- Product Details
- Sell Silver to Us
- Contains .8681 oz actual Silver weight, as 30 grams of .900 fine.
- Large 40 mm diameter coin, roughly the size of an American Silver Eagle.
- Coins sold in this listing will show minimal wear, but will retain full or nearly-full detail.
- Obverse: National coat of arms of Mexico, depicting a triumphant golden eagle perched atop a cactus, with a snake clenched in its beak.
- Reverse: Bust of Cuauhtemoc, the last Aztec emperor, wearing an elaborate Aztec-style headdress.
- Produced by the Bank of Mexico from 1947-1948.
Protect your Silver in storage from the adverse effects of moisture in the air by adding these silica gel packets to your order.
Add several 1947-1948 Mexico Silver 5 Pesos Cuauhtemocs to your cart today!
Dates on these random year coins will be of our choosing and may or may not vary, determined by stock on hand.
98% of reviewers recommend this product
Posted By:Francisco Ochoa
Date:Dec 4, 2022
Posted By:Mike McStacker
Date:Feb 12, 2021
Date:Dec 18, 2020
This is my first foreign currency. Such detail went into making this coin. From the feathers on the golden eagle to the scales on the snake clutched in it's talons. Coin is in great condition, certainly xf-au. I've read many times about the "big Mexican silver", and I will surely be buying more in the future.
- Value (low premium over spot)
- Attractive Design
- Easy to Sell
Posted By:El Tejano Viejo
From:Free Republic of TEXAS
Date:Oct 20, 2015
** the 1947-1948 Mexico Silver Cinco Pesos Cuauhtemocs XF-AU (ASW .8681 oz) is the coin to which the following article refers and from which the sixty-two (62) Texas Ranger Badges were made in 1962.** October, 1962: TEXAS RANGERS NOW WEAR NEW BADGES OF MEXICAN SILVER The following article was released by the Texas Department of Public Safety in 1962 when the Texas Rangers were issued their current silver badges. Colonel Homer Garrison, Jr., Director of the Texas Department of Public Safety and Chief of the Texas Rangers, announced in October, 1962, that the Texas Rangers are going back to the tradition steeped Mexican silver badge worn by their predecessors during frontier days. Garrison said the new official Ranger badge, issued to each of the 62 members of the Force, is a replica of the historic original badge which old-time Rangers carved out of a Mexican five peso silver dollar when Texas became a State and their duties changed from military to law enforcement. The best information available indicates that the five-pointed star on the badge symbolized the "Lone Star" of Texas. The points are supported by an engraved wheel, which is termed the "wagon-wheel" badge. Each badge is made from a Mexican five Peso silver coin. The oak leaves on the left side represent strength and the olive branch on the right signifies peace. These are taken from the Texas Great Seal. The cutout center star has engraving on it and the center of the star is reserved for the Company designation or the rank of Sergeant or Captain or Senior Captain. The edges still often have the coin lines and the coin is still highly visible on the reverse of the badge. The five point "Lone Star" with a "wheel" around it is common in Ranger and other Texas badges from the late 1800's. ** the 1947-1948 Mexico Silver Cinco Pesos Cuauhtemocs XF-AU (ASW .8681 oz) is the coin from which the above badges were made**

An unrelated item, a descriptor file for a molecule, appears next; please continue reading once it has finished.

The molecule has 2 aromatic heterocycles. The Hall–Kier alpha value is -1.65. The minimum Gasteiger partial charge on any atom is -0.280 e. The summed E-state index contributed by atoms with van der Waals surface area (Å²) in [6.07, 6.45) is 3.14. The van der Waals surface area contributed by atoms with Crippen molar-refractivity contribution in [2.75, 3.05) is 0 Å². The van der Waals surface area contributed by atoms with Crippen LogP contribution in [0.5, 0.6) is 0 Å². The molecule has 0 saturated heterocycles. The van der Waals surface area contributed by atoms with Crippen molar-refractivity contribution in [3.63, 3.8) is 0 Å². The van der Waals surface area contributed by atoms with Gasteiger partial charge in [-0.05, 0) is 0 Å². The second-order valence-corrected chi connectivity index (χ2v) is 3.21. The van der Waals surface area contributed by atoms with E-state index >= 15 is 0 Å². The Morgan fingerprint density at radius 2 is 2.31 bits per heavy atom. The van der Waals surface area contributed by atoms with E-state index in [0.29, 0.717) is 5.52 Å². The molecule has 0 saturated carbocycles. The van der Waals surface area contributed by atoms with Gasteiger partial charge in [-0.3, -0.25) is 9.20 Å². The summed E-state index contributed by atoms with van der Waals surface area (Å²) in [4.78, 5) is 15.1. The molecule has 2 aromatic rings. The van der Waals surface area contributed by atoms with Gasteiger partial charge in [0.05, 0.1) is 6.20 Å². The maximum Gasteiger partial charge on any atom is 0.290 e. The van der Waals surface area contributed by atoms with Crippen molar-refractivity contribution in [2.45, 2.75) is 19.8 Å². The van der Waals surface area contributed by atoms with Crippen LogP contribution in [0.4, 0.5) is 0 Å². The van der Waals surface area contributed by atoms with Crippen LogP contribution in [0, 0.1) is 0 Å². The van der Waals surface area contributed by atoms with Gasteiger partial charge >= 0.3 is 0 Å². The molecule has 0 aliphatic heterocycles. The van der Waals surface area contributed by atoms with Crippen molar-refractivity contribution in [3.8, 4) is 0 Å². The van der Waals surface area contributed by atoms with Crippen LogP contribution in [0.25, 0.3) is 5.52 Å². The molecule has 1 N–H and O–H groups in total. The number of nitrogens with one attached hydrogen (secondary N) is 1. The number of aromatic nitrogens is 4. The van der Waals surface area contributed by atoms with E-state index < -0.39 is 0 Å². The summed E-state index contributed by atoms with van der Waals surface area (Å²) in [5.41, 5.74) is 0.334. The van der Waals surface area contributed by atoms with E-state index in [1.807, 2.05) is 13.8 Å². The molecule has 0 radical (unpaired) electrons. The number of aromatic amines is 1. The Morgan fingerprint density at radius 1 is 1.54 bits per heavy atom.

Posted By:Hermes the beekeeper
Date:Jul 20, 2015
I bought this coin simply in memory of my beloved grandfather (deceased). He encouraged me to travel while still young and I took his message to heart. He brought me back this coin as a souvenir from Acapulco in the 1970s. I wanted a backup. Now I have it. And aesthetically it is a work of art. +++ Beautiful - The feathers on the eagle and the scales on the snake are beautiful. The headdress and facial features are fantastic. - Low mintage - According to Numista the mintage is 26,740,000, more than 5X the 1947 issue. I didn't buy it as a collector, so this factor is irrelevant for me. - Condition - The text is so fine (a problem with many Mexican coins in my limited experience) that it is difficult to tell if it is 1943 or 1948. As it was issued only two consecutive years, the truth of the matter is obvious. As there is an imperfection that makes 'cinco' cingo', I would say it is XF. Its imperfections (like my grampa's) provide unique character.
- Attractive Design
- Common (higher mintage)
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